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Old 10-24-2010, 08:52 PM   #1
Brasco20
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Default Added A Lot Of Honey

I brewed a honey nut brown last night from midwest. The kit came with 2 lbs of honey and i added 5 lbs on top of it. The OG was 1.092. Is this beer going to have to sit for a couple of months, or will 4 weeks primary do the job?

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Old 10-24-2010, 08:58 PM   #2
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sounds like you need a high alcohol tolerable yeast.. something like Safale S-33.

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Old 10-24-2010, 09:09 PM   #3
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The yeast i used was Wyeast british ale 1098, and i made a starter. Is this going to work?

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Old 10-24-2010, 09:13 PM   #4
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sounds like, as far as I know, it can tolerate up to 10% ABV.

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Old 10-24-2010, 09:24 PM   #5
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I have to ask, why? Non-malt fermentables should usually be no more than 25% of the total, and I understand that excessive honey (more than two pounds per 5 gallon batch) can impart a saccharine finish that can really take away from the malty characteristics of beer. I am still fairly new to this myself, so others, please jump in here if I am way off base with this.

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Old 10-24-2010, 09:49 PM   #6
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No real reason, just went for it.

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Old 10-24-2010, 10:00 PM   #7
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Sounds like a braggot -- a beer mead hybrid. I made a dry mead on Thurs with 12.5 lbs honey for 5 gallons, and the OG was 1.096, so you're in the right ballpark. I haven't tried a braggot yet, but for Honey Porter, the honey completely ferments out, giving a rather dry beer, assuming you have a yeast that can handle that OG (not saccharine at all -- perhaps you're thinking of cane sugar and cider flavors?). My hydrometer says you're at ~13% potential alcohol, so the British Ale yeast might poop out leaving you with some residual sugar. You might want to add a bit of dry yeast if you really want it dry -- either a champagne yeast or at least some S-04 (the British Ale Yeast, but I don't see its alcohol tolerance listed on Fermentis site). If you're going to keg it, it may taste just fine off-dry. In fact, I think it sounds tasty!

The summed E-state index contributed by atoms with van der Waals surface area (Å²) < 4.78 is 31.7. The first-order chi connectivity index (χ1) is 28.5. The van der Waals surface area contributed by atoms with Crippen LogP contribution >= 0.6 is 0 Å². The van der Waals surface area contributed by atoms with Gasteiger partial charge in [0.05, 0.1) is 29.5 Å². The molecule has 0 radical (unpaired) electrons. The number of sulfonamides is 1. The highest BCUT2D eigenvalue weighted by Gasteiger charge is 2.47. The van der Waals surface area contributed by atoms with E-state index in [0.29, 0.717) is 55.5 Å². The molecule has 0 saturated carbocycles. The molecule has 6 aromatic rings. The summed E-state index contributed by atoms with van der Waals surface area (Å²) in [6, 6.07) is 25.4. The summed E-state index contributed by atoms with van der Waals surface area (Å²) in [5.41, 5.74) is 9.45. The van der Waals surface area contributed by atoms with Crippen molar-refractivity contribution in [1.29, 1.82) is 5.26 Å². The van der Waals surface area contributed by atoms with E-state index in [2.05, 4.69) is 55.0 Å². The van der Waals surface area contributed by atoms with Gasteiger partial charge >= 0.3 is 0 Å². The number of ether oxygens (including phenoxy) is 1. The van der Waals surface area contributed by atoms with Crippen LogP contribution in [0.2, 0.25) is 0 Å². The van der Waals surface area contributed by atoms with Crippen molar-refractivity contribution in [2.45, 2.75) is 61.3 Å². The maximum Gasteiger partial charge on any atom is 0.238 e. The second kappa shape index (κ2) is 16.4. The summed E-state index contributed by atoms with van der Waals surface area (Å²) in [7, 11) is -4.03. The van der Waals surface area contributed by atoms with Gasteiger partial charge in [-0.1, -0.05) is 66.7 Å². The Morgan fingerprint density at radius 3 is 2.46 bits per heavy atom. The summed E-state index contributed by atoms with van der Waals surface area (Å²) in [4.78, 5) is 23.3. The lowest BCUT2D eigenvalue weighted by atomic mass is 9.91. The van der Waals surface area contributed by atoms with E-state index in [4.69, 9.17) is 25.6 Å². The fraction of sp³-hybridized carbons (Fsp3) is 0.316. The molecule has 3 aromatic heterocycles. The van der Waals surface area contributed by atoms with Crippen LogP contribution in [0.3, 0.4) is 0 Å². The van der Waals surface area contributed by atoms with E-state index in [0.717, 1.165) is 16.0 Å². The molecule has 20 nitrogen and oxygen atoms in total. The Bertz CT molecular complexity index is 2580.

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Old 10-24-2010, 10:04 PM   #8
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thats gonna be a pretty thin beer when its done. That much honey will definitely cut down on the body.

One thing you may consider doing is letting it ferment for 2 weeks, then pitch in a high gravity yeast like White Labs WLP 099 as it can tolerate up to 25% alcohol.

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Old 10-24-2010, 10:45 PM   #9
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Quote:
Originally Posted by 92greenyj View Post
One thing you may consider doing is letting it ferment for 2 weeks, then pitch in a high gravity yeast like White Labs WLP 099 as it can tolerate up to 25% alcohol.
Some dry champagne yeast would probably do the trick too. That would be cheaper.
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Old 10-24-2010, 11:42 PM   #10
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you might want to pitch some yeast nutrients and energizer in there as well, as honey has almost none.

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